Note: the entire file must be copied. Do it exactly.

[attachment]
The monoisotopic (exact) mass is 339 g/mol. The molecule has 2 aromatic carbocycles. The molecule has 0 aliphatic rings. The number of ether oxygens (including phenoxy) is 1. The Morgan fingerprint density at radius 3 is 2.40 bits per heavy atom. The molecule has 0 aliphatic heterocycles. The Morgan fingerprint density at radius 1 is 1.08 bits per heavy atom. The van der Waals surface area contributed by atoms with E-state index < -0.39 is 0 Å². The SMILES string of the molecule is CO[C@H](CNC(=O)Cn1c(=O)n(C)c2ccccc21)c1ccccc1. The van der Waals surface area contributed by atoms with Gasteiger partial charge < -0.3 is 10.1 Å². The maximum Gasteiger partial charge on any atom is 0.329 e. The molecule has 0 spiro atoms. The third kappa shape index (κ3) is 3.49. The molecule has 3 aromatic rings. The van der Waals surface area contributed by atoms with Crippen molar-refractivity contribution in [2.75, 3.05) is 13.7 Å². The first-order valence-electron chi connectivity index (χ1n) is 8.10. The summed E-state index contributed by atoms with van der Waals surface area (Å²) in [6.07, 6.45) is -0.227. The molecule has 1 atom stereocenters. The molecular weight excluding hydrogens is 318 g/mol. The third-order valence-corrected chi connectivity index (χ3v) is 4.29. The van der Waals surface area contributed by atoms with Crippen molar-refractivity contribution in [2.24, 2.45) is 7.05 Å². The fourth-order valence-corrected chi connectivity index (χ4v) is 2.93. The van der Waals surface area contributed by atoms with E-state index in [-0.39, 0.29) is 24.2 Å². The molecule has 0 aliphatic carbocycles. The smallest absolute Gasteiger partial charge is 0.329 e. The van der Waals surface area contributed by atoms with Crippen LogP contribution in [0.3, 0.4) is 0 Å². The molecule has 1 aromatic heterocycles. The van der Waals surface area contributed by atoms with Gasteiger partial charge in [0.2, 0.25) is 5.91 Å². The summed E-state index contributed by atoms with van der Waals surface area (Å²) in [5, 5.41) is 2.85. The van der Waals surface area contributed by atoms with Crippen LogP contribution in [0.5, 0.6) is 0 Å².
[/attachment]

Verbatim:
The monoisotopic (exact) mass is 339 g/mol. The molecule has 2 aromatic carbocycles. The molecule has 0 aliphatic rings. The number of ether oxygens (including phenoxy) is 1. The Morgan fingerprint density at radius 3 is 2.40 bits per heavy atom. The molecule has 0 aliphatic heterocycles. The Morgan fingerprint density at radius 1 is 1.08 bits per heavy atom. The van der Waals surface area contributed by atoms with E-state index < -0.39 is 0 Å². The SMILES string of the molecule is CO[C@H](CNC(=O)Cn1c(=O)n(C)c2ccccc21)c1ccccc1. The van der Waals surface area contributed by atoms with Gasteiger partial charge < -0.3 is 10.1 Å². The maximum Gasteiger partial charge on any atom is 0.329 e. The molecule has 0 spiro atoms. The third kappa shape index (κ3) is 3.49. The molecule has 3 aromatic rings. The van der Waals surface area contributed by atoms with Crippen molar-refractivity contribution in [2.75, 3.05) is 13.7 Å². The first-order valence-electron chi connectivity index (χ1n) is 8.10. The summed E-state index contributed by atoms with van der Waals surface area (Å²) in [6.07, 6.45) is -0.227. The molecule has 1 atom stereocenters. The molecular weight excluding hydrogens is 318 g/mol. The third-order valence-corrected chi connectivity index (χ3v) is 4.29. The van der Waals surface area contributed by atoms with Crippen molar-refractivity contribution in [2.24, 2.45) is 7.05 Å². The fourth-order valence-corrected chi connectivity index (χ4v) is 2.93. The van der Waals surface area contributed by atoms with E-state index in [-0.39, 0.29) is 24.2 Å². The molecule has 0 aliphatic carbocycles. The smallest absolute Gasteiger partial charge is 0.329 e. The van der Waals surface area contributed by atoms with Crippen LogP contribution in [0.3, 0.4) is 0 Å². The molecule has 1 aromatic heterocycles. The van der Waals surface area contributed by atoms with Gasteiger partial charge in [0.2, 0.25) is 5.91 Å². The summed E-state index contributed by atoms with van der Waals surface area (Å²) in [5, 5.41) is 2.85. The van der Waals surface area contributed by atoms with Crippen LogP contribution in [0.5, 0.6) is 0 Å².